What do you see? How does this image make you feel? When I stopped to take this picture I was 40 miles into a very cold 60 mile mountain bike ride. I can tell you that where I stood was very beautiful and very quiet. Other than my wife, there was not another soul around. Five minutes later, with my phone already secured in my backpack, a mother deer and her two babies walked to the top of this knoll briefly. She looked at us, we looked at her and then she walked back down with her babies.
This is my image of paradise. This is the picture I would love to wake up to every morning. It is not a new want, it is something I have wanted all my life, but it has just never happened. Twenty-five years ago my wife and I looked at buying 30 acres of rolling land at the base of the Blue Ridge Mountains. We didn’t have children yet, but we were trying, actually she would be pregnant in three months. Our commute to our jobs in the city would have taken us about 45 minutes one way each day. Moving meant leaving our family who all lived within a mile of our current home, our Church, our friends, in short, our support.
We thought about the isolation, how many goats would we need to get to keep us company. We thought about our future children, what were the schools like, who would our kids play with. We thought about our present, buying the land, building a house would stretch and strain our finances. Eating out, vacations, would all have to be controlled or eliminated. Neither of us were “country” people as my Grandmother called herself. We didn’t know the rules, or the procedures for living in the rural world. That’s not to say we couldn’t have figured it out, but country life is different than city life. In the end we chose to live in the city, where we remain today.
When I stand still and look at vista’s like this I often think back to twenty-five years ago. I wonder how different my life, my families life would have been living on that land far away from the distractions of the city. I wonder what my political views would have been, my religious views. Would they be different from the ones I hold today? Would I have become a deer hunter, as so many of my “neighbors” would have been? First I would have to acquire a taste for deer meat which I haven’t done even to this day. Would I view these creatures as a nuisance as so many in rural America do rather than majestic animals? Would I own a gun? I don’t own a gun, I don’t like guns, I don’t like blood or killing things for that matter either which might have been a problem deer hunting.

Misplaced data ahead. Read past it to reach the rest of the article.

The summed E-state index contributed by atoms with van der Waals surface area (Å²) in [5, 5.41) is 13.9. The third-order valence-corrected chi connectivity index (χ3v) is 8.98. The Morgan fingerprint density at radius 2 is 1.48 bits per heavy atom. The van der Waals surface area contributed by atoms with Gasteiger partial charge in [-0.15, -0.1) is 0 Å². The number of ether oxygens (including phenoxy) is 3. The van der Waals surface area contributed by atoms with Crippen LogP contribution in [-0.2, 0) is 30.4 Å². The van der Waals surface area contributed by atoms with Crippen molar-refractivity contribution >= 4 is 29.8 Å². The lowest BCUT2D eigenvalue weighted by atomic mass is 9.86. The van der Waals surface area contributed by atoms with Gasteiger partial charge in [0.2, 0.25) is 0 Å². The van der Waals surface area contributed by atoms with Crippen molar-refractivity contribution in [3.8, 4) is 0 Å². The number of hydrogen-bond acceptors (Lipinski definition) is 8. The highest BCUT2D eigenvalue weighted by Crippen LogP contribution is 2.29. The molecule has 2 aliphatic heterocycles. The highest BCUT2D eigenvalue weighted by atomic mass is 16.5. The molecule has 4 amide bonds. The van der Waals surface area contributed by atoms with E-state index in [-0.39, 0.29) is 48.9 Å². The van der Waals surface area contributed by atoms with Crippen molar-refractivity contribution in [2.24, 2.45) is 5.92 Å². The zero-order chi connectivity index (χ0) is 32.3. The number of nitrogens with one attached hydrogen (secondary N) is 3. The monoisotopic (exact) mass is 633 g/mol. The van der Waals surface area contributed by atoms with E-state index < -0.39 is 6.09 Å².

So here I sit, in my 3,000 square foot house close to downtown with a view of my neighbors 3,000 square foot house. My livestock includes two dogs and a cat. I have a .40 acre “pasture” to mow and blow. My in-laws all live within five blocks of my house. Though I never see them I know they are close if we need them, I knew they were close if my kids needed them when they were growing up.
Some would say it’s not too late to get that view and you’re probably right. But that view comes with something else, something just as tangible, a viewpoint. I am not sure mine would fit within the confines of just 30 acres any longer. I would probably need more, a lot more, at least 100. My views would need space away from the other views. Enough space that to hear mine or share yours would require an effort, a long drive down a dusty gravel road. If you are reading this, thank you for making the trip.